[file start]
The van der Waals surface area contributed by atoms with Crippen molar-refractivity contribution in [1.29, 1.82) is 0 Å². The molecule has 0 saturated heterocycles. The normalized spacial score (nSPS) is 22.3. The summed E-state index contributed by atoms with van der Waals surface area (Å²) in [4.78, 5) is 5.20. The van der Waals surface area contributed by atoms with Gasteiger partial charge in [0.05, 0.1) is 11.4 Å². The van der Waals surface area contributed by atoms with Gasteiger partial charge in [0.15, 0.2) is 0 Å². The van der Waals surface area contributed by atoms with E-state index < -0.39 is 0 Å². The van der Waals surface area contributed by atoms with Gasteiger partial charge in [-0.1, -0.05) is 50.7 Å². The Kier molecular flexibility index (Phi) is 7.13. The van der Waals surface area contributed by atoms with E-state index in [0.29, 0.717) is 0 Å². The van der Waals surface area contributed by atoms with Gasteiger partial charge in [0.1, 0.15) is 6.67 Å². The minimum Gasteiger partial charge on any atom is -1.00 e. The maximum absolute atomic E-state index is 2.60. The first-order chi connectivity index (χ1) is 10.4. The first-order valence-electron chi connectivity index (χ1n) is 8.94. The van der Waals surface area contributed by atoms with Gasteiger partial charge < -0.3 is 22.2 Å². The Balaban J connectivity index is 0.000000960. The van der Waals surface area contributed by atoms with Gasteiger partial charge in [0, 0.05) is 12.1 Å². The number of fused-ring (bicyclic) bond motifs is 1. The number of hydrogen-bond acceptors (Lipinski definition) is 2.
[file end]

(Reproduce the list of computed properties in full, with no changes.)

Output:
The van der Waals surface area contributed by atoms with Crippen molar-refractivity contribution in [1.29, 1.82) is 0 Å². The molecule has 0 saturated heterocycles. The normalized spacial score (nSPS) is 22.3. The summed E-state index contributed by atoms with van der Waals surface area (Å²) in [4.78, 5) is 5.20. The van der Waals surface area contributed by atoms with Gasteiger partial charge in [0.05, 0.1) is 11.4 Å². The van der Waals surface area contributed by atoms with Gasteiger partial charge in [0.15, 0.2) is 0 Å². The van der Waals surface area contributed by atoms with E-state index < -0.39 is 0 Å². The van der Waals surface area contributed by atoms with Gasteiger partial charge in [-0.1, -0.05) is 50.7 Å². The Kier molecular flexibility index (Phi) is 7.13. The van der Waals surface area contributed by atoms with E-state index in [0.29, 0.717) is 0 Å². The van der Waals surface area contributed by atoms with Gasteiger partial charge in [0.1, 0.15) is 6.67 Å². The minimum Gasteiger partial charge on any atom is -1.00 e. The maximum absolute atomic E-state index is 2.60. The first-order chi connectivity index (χ1) is 10.4. The first-order valence-electron chi connectivity index (χ1n) is 8.94. The van der Waals surface area contributed by atoms with Gasteiger partial charge < -0.3 is 22.2 Å². The Balaban J connectivity index is 0.000000960. The van der Waals surface area contributed by atoms with Gasteiger partial charge in [0, 0.05) is 12.1 Å². The number of fused-ring (bicyclic) bond motifs is 1. The number of hydrogen-bond acceptors (Lipinski definition) is 2.